Namibia has decided to sell a thousand wild animals to save them from drought. The country also hopes to recover US$1.1 million for wildlife conservation.
As a result of a drought affecting the southern African nation of Namibia since April, the country has decided to take a radical step that would see them auctioning at least 1,000 wild animals.
“Given that this year is a drought year, the ministry of environment would like to sell various type of game species from various protected areas to protect grazing," said a spokesperson of the environment ministry.
This drastic measure is intended to avoid the same losses as last year. According to a report released by the Ministry of Agriculture, more than 60,000 animals died in 2018 due to dry weather.
The auction should make it possible to save Wildlife species including buffalos, springboks, giraffes, elephants, and impalas which are in protected areas.
“The grazing condition in most of our parks is extremely poor and if we do not reduce the number of animals, this will lead to loss of animals due to starvation,” the spokesperson added.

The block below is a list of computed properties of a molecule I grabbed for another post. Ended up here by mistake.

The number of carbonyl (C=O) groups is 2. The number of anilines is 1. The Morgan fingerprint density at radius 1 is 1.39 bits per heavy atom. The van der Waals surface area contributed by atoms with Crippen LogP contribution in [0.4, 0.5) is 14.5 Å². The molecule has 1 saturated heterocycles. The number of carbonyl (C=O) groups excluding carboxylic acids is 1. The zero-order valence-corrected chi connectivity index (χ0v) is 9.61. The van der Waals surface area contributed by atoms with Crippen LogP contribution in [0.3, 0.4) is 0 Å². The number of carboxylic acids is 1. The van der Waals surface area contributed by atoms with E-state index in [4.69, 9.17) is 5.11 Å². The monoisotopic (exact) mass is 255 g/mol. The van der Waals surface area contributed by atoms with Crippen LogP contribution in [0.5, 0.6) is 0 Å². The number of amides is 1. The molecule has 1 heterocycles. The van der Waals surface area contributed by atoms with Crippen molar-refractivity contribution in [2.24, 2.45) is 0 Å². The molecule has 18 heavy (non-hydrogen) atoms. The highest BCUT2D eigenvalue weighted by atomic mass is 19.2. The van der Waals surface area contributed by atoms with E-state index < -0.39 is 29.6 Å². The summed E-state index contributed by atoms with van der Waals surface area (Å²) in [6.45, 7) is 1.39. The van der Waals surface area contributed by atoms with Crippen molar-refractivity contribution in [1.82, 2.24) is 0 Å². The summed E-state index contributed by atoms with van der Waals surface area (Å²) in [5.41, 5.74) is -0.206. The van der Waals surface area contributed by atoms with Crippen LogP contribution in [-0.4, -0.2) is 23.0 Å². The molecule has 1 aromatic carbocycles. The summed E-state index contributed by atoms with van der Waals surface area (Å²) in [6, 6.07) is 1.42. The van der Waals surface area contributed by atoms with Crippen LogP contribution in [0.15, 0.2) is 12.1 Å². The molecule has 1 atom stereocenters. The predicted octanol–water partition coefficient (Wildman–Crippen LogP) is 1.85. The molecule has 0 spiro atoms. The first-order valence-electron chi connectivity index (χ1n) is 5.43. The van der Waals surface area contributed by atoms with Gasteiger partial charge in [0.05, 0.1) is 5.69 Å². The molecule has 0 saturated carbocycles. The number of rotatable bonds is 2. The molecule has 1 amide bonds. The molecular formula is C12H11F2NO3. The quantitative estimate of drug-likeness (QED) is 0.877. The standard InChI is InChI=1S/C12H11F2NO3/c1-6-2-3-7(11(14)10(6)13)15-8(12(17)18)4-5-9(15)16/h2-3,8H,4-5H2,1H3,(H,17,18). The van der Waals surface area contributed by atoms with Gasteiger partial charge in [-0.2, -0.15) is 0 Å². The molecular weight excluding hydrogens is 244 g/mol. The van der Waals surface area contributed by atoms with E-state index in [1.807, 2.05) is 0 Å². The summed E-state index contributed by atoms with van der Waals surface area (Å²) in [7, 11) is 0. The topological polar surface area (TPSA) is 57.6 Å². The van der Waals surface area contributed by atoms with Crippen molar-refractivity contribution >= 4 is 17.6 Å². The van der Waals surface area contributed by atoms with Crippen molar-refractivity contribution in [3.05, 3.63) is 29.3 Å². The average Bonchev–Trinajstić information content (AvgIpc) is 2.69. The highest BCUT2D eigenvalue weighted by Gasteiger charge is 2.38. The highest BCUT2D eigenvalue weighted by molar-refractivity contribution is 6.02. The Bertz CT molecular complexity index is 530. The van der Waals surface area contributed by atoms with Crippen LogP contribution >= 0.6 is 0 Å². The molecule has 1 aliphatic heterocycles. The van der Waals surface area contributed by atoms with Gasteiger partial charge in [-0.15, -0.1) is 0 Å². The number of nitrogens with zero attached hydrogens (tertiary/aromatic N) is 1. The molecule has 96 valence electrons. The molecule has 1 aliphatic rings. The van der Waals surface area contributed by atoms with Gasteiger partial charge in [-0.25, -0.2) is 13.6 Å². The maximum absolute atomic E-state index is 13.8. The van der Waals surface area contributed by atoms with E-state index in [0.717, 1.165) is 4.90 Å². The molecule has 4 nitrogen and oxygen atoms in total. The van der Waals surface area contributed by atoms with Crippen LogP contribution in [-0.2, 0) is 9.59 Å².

The government also hopes to raise more than US$1 million through the auction which will serve to wildlife conservation and national parks management.
"At the same time, we would also like to generate much-needed funding for parks and wildlife management,” said the environment ministry.
The country of 2.4 million people is suffering one of the deadliest droughts for the past decades. Lack of water directly affects people and nearly one in five Namibians do not have access to sufficient food.
Last month, the President declared a state of emergency due to the national disaster and requested international assistance.